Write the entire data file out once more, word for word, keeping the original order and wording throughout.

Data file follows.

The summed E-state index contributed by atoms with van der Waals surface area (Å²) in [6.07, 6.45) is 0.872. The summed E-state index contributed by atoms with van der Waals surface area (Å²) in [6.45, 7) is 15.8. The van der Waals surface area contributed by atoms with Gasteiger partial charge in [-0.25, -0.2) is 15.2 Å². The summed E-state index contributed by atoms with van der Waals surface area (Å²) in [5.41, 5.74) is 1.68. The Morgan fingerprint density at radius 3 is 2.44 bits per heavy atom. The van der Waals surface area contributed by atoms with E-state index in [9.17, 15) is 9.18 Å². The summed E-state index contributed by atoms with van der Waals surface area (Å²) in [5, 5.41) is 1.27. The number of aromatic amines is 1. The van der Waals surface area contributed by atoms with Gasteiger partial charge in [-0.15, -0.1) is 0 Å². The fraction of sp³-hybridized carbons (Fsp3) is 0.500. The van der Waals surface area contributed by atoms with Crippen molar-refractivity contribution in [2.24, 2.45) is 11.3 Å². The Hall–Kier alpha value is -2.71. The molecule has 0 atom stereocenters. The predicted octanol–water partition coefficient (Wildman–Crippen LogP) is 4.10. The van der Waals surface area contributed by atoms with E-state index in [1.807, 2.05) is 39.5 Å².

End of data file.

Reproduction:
The summed E-state index contributed by atoms with van der Waals surface area (Å²) in [6.07, 6.45) is 0.872. The summed E-state index contributed by atoms with van der Waals surface area (Å²) in [6.45, 7) is 15.8. The van der Waals surface area contributed by atoms with Gasteiger partial charge in [-0.25, -0.2) is 15.2 Å². The summed E-state index contributed by atoms with van der Waals surface area (Å²) in [5.41, 5.74) is 1.68. The Morgan fingerprint density at radius 3 is 2.44 bits per heavy atom. The van der Waals surface area contributed by atoms with E-state index in [9.17, 15) is 9.18 Å². The summed E-state index contributed by atoms with van der Waals surface area (Å²) in [5, 5.41) is 1.27. The number of aromatic amines is 1. The van der Waals surface area contributed by atoms with Gasteiger partial charge in [-0.15, -0.1) is 0 Å². The fraction of sp³-hybridized carbons (Fsp3) is 0.500. The van der Waals surface area contributed by atoms with Crippen molar-refractivity contribution in [2.24, 2.45) is 11.3 Å². The Hall–Kier alpha value is -2.71. The molecule has 0 atom stereocenters. The predicted octanol–water partition coefficient (Wildman–Crippen LogP) is 4.10. The van der Waals surface area contributed by atoms with E-state index in [1.807, 2.05) is 39.5 Å².